I’m Rob Buckley, a journalist who writes for UK media magazines that most people have never heard of although you might have heard me on Radio 5 Live’s Saturday Edition or Afternoon Edition. I’ve edited Dreamwatch, Sprocket and Cambridge Film Festival Daily; been technical editor for TV producers magazine Televisual; reviewed films for the short-lived newspaper Cambridge Insider and the equally short-lived Death Ray and Filmstar magazines; written features for the even shorter-lived newspaper Soho Independent; and was regularly sarcastic about television on the blink-and-you-missed-it “web site for urban hedonists” The Tribe. Since going freelance, I've contributed to the likes of Broadcast, Total Content + Media, Action TV, Off The Telly, Action Network, TV Scoop and The Custard TV.
There is a line in Netflix’s Raising Dion that more or less sums up its raison d’être: “Moms aren’t any fun – that’s why they’re not in comics.” Certainly, if you look through the vast range of superhero comics, you’d be hard pressed to find many mums who aren’t dead and who are integral to the plots, other than (of course) in Wonder Woman.
Raising Dion is an attempt to counteract that – but simultaneously proof that there’s barely a genre on Earth that hasn’t now been cross-contaminated by the superhero genre. In this case, the genre is “heartwarming family tales about single black mums who try to raise their talented sons, and have to overcome all the obstacles that society – and men – can throw in their path”. It sounds niche, but there’s actually more stories like that then you might imagine.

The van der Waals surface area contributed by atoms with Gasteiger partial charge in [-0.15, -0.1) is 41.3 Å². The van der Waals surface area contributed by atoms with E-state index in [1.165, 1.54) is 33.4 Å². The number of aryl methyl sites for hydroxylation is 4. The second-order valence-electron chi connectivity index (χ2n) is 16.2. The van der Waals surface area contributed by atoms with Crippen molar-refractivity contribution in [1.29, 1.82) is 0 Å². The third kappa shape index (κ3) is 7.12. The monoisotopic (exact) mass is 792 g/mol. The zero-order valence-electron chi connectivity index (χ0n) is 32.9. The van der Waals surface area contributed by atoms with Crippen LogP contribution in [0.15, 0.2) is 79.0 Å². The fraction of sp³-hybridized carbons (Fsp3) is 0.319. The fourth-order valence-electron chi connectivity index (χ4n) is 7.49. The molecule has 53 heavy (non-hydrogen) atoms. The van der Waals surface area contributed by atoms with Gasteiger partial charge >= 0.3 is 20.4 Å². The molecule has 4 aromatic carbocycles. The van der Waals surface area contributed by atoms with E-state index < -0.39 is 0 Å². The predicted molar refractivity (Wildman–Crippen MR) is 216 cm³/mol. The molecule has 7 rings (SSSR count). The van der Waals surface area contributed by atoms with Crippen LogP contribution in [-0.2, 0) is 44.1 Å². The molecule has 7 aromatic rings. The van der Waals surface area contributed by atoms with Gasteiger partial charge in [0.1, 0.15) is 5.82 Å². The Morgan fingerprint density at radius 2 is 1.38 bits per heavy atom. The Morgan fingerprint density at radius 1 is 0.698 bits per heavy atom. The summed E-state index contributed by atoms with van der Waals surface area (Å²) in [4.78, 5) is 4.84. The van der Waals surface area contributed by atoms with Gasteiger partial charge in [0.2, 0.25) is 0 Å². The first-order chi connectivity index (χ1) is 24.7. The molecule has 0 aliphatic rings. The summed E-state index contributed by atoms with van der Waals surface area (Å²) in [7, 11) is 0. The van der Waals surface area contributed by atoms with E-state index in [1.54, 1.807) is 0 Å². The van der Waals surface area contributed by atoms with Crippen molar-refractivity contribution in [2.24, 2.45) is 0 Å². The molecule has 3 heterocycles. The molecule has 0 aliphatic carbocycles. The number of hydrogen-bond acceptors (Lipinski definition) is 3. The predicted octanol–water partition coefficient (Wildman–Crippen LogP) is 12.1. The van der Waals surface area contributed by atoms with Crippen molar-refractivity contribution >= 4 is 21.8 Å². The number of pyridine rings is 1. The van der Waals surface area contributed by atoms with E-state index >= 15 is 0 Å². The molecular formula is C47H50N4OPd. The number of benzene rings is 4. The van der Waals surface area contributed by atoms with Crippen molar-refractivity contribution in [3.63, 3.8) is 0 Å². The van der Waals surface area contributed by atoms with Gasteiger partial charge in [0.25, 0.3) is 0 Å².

Raising Dion, not Arizona
Adapted by Carol Barbee from Dennis Liu’s comic book (and short movie) of the same name, Raising Dion sees Alisha Wainwright (Shadowhunters) playing the former dancer turned single mum in question. She’s recently lost her scientist husband, Michael B Jordan (Creed, Black Panther), who apparently died rescuing a drowning woman during a recent storm.
Moving back to her old neighbourhood but a new home and putting her son into a good but virtually whites-only local school, she’s soon struggling to make ends meet and juggling the demands of working life with those of her seven year old son Dion (Ja’Siah Young). She gets some help from her doctor sister (Jazmyn Simon), as well as her new neighbourhoods, but principally she starts to lean on her husband’s nerdy engineer best friend Jason Ritter (Joan of Arcadia, The Class, Parenthood, The Event, Kevin (Probably) Saves the World), who also happens to be Dion’s godfather.
Dion’s demands only seem to increase. Not only does he have a racist principal and new enemies in the form of the cliquey skateboarders in his class, he soon starts to exhibit strange powers, such as the ability to levitate things, to teleport and even to heal things. Can Wainwright protect her son, keep his powers secret while helping him to control them, keep him in school and decide whether to start dating again, all while trying to get a job that will give her medical coverage?
I guess it’s just the typical story of a single mum’s life. Apart from the man made from lightning.
Every month, TMINE lets you know what TV the RTS will be presenting around the country